Live-cell tracking of chromosomes would be the most appropriate technique to answer the question of when PSSC occurred in aged oocytes. Previously, live-cell imaging approaches have been used to demonstrate that aging does not lead to a deterioration in the spindle assembly checkpoint (SAC) (Duncan et al., 2009; Lister et al., 2010), the pathway responsible for inhibiting the anaphase-promoting complex (APC) ahead of bivalent biorientation. Also, live imaging has shown that misalignment and anaphase defects are more common in aged oocytes (Chiang et al., 2010; Lister et al., 2010). However, with these previous experiments using only chromosomal histone labelling, it was not possible to follow any detailed dynamics of individual bivalents. The process of PSSC, in the absence of knowing kinetochore location, cannot be accurately determined.
It would be helpful if techniques were employed to track individual bivalents during the entire period of meiotic maturation. This can be accurately done by labelling the kinetochores of bivalents and tracking their movements from the time of GV breakdown until metII arrest. Recently real-time tracking of chromosomes has been performed on oocytes from young mice during maturation (Kitajima et al., 2011). This previous work showed that bivalents are error-prone in establishing correct attachment to spindle microtubules, with on average three rounds of microtubule error correction preceding stable biorientation. This puts a different emphasis on the causes of aneuploidy: that the SAC may not be responsive to small errors in microtubule-kinetochore attachment. In fact, a number of recent studies have all established that the APC becomes active, and anaphase triggered, even though chromosome alignment and attachment errors persist (Nagaoka et al., 2011; Gui and Homer, 2012; Kolano et al., 2012; Lane et al., 2012; Sebestova et al., 2012).
Here we have employed a real-time kinetochore-tracking approach to study the relative importance of cohesion and congression defects in the segregation of bivalents from aged mice. By tracking, we have managed to reduce the intensity of imaging to such an extent that we can follow the movements of individual bivalents with a temporal resolution of 2 minutes over a 12- to 15-hour time window. This has afforded us a level of detail that has not previously been used to study chromosome dynamics in aged eggs.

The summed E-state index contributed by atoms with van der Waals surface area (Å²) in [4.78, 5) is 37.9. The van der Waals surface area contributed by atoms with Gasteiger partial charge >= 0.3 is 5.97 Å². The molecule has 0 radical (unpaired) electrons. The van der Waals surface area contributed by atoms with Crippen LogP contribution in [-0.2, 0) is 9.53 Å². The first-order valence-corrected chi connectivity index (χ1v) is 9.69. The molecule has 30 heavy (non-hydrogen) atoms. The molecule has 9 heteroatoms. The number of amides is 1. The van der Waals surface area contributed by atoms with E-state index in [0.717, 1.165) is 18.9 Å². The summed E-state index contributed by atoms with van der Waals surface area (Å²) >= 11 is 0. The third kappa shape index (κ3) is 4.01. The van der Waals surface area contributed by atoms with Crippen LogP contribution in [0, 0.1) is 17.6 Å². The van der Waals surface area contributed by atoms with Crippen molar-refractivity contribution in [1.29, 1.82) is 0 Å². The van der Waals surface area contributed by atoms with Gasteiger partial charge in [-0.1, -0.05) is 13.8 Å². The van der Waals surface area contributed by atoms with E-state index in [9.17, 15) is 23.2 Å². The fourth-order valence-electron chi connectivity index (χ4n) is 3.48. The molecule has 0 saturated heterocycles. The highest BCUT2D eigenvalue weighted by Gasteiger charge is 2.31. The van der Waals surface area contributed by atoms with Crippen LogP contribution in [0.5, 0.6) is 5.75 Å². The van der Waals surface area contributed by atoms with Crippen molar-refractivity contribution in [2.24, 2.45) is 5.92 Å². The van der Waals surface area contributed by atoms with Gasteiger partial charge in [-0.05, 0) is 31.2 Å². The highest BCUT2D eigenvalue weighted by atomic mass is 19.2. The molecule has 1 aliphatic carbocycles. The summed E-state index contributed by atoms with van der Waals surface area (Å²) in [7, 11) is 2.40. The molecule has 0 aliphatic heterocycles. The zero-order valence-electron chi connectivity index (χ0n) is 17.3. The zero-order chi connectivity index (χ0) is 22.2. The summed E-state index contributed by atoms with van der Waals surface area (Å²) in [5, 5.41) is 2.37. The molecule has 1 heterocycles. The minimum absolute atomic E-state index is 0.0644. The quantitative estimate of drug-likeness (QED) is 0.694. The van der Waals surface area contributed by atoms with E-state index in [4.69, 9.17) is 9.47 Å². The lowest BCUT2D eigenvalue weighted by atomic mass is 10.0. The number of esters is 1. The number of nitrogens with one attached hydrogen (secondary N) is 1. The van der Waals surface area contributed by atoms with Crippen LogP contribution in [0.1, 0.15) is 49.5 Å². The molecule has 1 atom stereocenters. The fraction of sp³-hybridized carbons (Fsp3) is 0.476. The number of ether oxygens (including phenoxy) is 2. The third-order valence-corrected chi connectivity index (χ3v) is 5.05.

Balanced pre-division in the eggs of aged mice generates single chromatids
To explore the association of aneuploidy in oocytes with maternal age, we compared 1-month-old (young) and >12-month-old (aged) mice. GV-stage mouse oocytes were in vitro matured for 13-14 hours, by which time they had extruded their first polar body, and the resulting mature eggs arrested at metII. No procedures were performed on these oocytes following collection and during subsequent maturation. The dyads in these eggs were in situ spread with monastrol, to observe their morphology with Hoechst dye and their kinetochores with anti-centromeric antibodies (ACA). We counted a low, 3% incidence of single chromatids in eggs from young mice, which increased to 31% with maternal age (Fig. 1A,B; supplementary material Fig. S1A).